Of the “247 active ingredients registered in Kenya, 150 are approved in Europe, 11 are not listed in the European Database and 78 have been withdrawn from the European market or are heavily restricted in use due to potential chronic health effects, environmental persistence, and high toxicity to wildlife.”

In a case of double morality standards, these chemicals are available to Kenyan farmers threatening the health of both citizens and the environment by contaminating the soil and water. Most of these pesticides take years to degrade and therefore persist in the environment for many years and many are acutely toxic causing severe long-term toxic effects, disrupting the human endocrine system, harming wildlife and other non-target organisms that are crucial to the ecology.

The Pesticide Control Products Board (PCPB) set up by the Government of Kenya under the Pest Control Products Act of 1982 regulates the importation, manufacture, distribution and exportation of pest control products. PCPB has registered 247 active ingredients in 699 horticultural chemical products, with more products registered than active ingredients as one active ingredient can be by several companies. Of these, a quarter are banned in Europe and they include big brand names such as Syngenta, Bayer and BASF.

In Kenya, chemical companies host robust carnival-like events where smallholder farmers are bussed in from across the country and paid a stipend to attend. Throughout the festival, no mention is made to farmers about safe handling or protective clothing when mixing the chemicals for application on the crops. The farmers appear to completely trust the chemical companies to have their best interests at heart and do not ask any questions. At these marketing events, several chemicals are presented as solving multiple problems and are touted as the best in the market.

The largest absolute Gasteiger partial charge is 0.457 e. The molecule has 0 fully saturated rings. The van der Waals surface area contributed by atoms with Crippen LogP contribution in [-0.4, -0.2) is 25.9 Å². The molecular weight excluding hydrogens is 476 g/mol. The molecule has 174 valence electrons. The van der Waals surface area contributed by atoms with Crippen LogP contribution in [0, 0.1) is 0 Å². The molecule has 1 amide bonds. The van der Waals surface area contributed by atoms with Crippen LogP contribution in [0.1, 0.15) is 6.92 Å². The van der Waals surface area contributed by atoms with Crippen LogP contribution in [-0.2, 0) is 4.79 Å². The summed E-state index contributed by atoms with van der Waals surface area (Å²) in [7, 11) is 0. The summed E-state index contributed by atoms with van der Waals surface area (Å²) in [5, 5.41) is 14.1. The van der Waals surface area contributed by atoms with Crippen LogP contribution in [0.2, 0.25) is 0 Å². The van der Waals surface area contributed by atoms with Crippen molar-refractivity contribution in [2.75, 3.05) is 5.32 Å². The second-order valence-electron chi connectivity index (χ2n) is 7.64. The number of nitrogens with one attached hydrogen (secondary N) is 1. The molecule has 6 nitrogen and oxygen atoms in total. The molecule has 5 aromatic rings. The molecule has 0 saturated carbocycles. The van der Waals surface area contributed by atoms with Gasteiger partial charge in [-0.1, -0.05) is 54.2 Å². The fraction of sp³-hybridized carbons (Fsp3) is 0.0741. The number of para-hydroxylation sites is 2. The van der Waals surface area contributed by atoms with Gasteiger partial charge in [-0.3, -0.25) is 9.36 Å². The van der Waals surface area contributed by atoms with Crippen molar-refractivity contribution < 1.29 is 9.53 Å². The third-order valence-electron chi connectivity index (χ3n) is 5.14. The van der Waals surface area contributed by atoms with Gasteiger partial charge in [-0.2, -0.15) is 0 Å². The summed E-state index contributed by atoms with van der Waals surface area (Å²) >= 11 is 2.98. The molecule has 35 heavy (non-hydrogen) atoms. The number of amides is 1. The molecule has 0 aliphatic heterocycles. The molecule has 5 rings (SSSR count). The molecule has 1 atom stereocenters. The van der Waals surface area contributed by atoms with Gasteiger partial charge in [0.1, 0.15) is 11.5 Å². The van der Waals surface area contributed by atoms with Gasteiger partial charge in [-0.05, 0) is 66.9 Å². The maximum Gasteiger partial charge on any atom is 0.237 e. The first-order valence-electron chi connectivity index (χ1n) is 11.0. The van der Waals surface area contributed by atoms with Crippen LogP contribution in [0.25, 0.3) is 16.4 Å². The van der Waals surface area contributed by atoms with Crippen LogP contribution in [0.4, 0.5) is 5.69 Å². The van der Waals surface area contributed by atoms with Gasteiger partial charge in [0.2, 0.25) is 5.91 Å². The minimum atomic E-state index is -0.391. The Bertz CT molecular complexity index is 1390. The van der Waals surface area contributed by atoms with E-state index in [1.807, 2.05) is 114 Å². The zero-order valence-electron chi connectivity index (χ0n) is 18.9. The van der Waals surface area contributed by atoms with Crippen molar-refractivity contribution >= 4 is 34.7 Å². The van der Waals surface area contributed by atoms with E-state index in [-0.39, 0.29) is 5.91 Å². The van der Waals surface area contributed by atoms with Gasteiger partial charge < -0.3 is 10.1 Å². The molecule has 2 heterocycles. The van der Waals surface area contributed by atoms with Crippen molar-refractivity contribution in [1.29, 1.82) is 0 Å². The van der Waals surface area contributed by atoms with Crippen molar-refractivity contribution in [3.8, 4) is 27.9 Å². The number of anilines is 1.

Glyphosate-based agrichemicals have received an enormous pushback globally for its carcinogenic properties. However, there are other harmful ingredients that should attract much more attention in use in Kenya, but banned in the European Union. Carcinogenic active ingredients include Chlorothalonil, Clodinafop, Oxyfluorfen and Pymetrozine. Mutagenic active ingredients include Cabendazim, Dichlorrvos and Trichlorfon. Endocrine disruptor pesticide active ingredients include Acephate, Carbofuran, Deltamethrin, Omethoate and Thiacloprid. Active ingredients that hamper development and are harmful to reproductive health include Abamectin, Carbendazim, Carbofuran, Gamma-cyhalothrin, Oxydemeton-methyla and Thiacloprid. Neurotoxic active ingredients include Abamectin, Acephate, Dichlorvos, Glufosinate-ammonium, Omethoate, Permethrin and Thiacloprid.

Before the advent of chemical herbicides, farmers would weed their farms by hand and using hand hoes, this has been increasingly replaced by pesticides even for the smallholder farms under five acres. Mono-cropping or monoculture where one crop is planted year in year out, depleting the soil of nutrients and necessitating the increased use of fertilizers to improve yields with each subsequent year, also encourages the spread of crop pests which require chemicals to treat. Another area that receives little focus is post-harvest storage pesticides. If fertilizers are subsidized, why not include hermetic storage technology (HST) storage bags that provide moisture and insect controls, without pesticides, in this policy?

If we continue to consume chemicals, consciously or subconsciously through the food we eat, the water we drink and the air we breathe, then the next generation we produce will be of a lesser quality than ourselves, as will subsequent generations.

A guest post by Velma Kiome